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Pier 57: A New York ‘Love’ Story Told With Global Food And City Views

Market 57 is open to the public and available for private events.

When the ribbon was cut on the $410M redevelopment of Manhattan’s historic Pier 57, the event was described as a “love letter to New York City.”

And what better way to express love than with food? 

Working with real estate investment and management firm Jamestown, Google announced the opening of the Market 57 food hall in April 2023. The space is open to the public and available for private events as well.

“We always say food is the foundation of all communities,” said Claire Bernard, a Jamestown leasing manager for Market 57. “It is central to most major life events, and people often experience new cultures through food.”

A former marine terminal, Pier 57 today serves as an important link in the Hudson River Park system. Market 57 is a major addition to the list of amenities the building offers to the community, said Bernard, who specializes in food and beverage curation. 

In addition to being open to the public, businesses can host events such as holiday parties at Market 57, with the option of renting out the entire food hall.

“Market 57 has hosted event dinners where anywhere from 12 to 300 people eat what they want, drink what they want and sit where they want,” Bernard said. “Guests have a lot of freedom to roam and try new things.”

The approximately 12K SF space on the first floor of Pier 57 serves as a dining destination for locals and tourists alike. It is also home to Platform by the James Beard Foundation, known as Platform by JBF, a state-of-the-art show kitchen, event space and educational hub for outstanding culinary arts programming.

Bernard described the food hall as a platform for people who have been historically underrepresented in the culinary industry.

“Market 57’s vendors are aligned with the James Beard Foundation’s mission of championing a standard of good food anchored in talent, equity and sustainability,” she said. 

Pier 57 is prominently located on the Hudson River Park system.

More than a dozen women- and BIPOC-owned food concepts are represented in kiosks at the hall. Reflecting the polyglot nature of New York City, the cuisines represented include Northeastern Thai, Indian homestyle, Japanese karaage and traditional Mexican. A craft beer bar and specialty coffee shop are also on hand.

Nearby at the pier, JBF operates its Good To Go incubator to nurture new fast-casual concepts. Bernard described this as a place “where innovation from emerging talent meets sustainable, ethically sourced and accessible food.”

Market 57 is also home to the Platform showcase kitchen and education space, where JBF curates culinary arts programming and events. Platform will also feature a rotating chefs-in-residence program.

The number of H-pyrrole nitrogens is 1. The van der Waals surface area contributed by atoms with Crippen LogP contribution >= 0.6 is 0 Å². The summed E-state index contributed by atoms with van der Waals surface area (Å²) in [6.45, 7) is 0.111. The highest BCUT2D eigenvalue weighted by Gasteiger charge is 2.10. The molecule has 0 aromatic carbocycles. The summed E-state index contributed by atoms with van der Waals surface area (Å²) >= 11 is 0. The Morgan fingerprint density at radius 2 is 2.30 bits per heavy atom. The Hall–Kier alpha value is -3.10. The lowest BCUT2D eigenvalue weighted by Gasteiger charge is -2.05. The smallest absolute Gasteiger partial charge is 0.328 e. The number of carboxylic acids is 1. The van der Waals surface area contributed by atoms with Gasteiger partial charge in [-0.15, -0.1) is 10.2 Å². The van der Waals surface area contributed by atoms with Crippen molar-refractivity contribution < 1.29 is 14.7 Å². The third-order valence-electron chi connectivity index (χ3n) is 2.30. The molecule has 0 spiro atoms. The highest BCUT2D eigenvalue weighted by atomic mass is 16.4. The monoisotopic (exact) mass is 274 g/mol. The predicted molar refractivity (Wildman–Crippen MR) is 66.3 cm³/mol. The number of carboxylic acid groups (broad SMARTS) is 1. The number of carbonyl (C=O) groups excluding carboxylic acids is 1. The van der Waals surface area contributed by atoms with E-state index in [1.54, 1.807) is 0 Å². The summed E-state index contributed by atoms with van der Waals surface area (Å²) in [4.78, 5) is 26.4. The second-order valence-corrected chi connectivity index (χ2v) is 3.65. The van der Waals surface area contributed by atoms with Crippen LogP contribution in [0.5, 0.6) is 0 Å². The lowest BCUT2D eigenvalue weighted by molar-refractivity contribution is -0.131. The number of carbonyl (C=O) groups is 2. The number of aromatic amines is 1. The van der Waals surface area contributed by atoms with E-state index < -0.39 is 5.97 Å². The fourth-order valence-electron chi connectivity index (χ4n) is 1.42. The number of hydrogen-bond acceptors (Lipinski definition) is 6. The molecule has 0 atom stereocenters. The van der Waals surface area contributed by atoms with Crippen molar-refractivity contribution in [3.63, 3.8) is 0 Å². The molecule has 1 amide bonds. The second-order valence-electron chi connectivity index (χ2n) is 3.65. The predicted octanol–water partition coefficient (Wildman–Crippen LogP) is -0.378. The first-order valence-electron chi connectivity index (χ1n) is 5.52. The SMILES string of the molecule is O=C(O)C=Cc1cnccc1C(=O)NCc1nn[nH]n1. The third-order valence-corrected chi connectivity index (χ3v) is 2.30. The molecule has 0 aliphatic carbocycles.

Food is the major draw, but Bernard predicts people will visit Market 57 to experience a unique perspective on the city, similar to the vibe at Chelsea Market, a popular Manhattan food hall also curated and operated by Jamestown.

“You come for the food, but you will want to keep exploring what else is there to see and do at the pier,” she said. “You can take your meal up to a beautiful, nearly 2-acre rooftop park on Pier 57 that overlooks Little Island and provides stunning views of Lower Manhattan and New York Harbor. The food at Market 57 is what gets you in the door, but there's plenty more to experience.”

The pier also offers views of the Hudson River from The Living Room, a 7,400 SF indoor public gathering place with seating and tables. Other Pier 57 amenities include three technology-enabled community classrooms available for nonprofits to book free of charge, with programming that ranges from yoga classes to coding or STEM instruction.

The modern Pier 57, where people can enjoy city views and try global cuisines, has come a long way from the shipping terminal originally built on the site in 1907. The wooden structure was destroyed by fire in 1947 and replaced by a modern concrete structure, nicknamed “Superpier” in the press for its size and innovative design, to service passenger ships. 

By the new century, the more than 600K SF building was largely unused until the city, real estate investors, and developers and stakeholders began to think about how the pier could be repurposed to serve modern New York. The result is a free public space that is unlike anything else in the city, Bernard said.

Thanks to the joint efforts between GoogleJamestownHudson River Park Trust, The James Beard FoundationRXRYoungWoo & Associates, and Baupost Group, Pier 57 has become a diverse community destination with public spaces, a rooftop park and a vibrant culinary scene that offers a truly unique experience for New Yorkers and visitors alike, she said.

This article was produced in collaboration between Jamestown and Studio B. Bisnow news staff was not involved in the production of this content.

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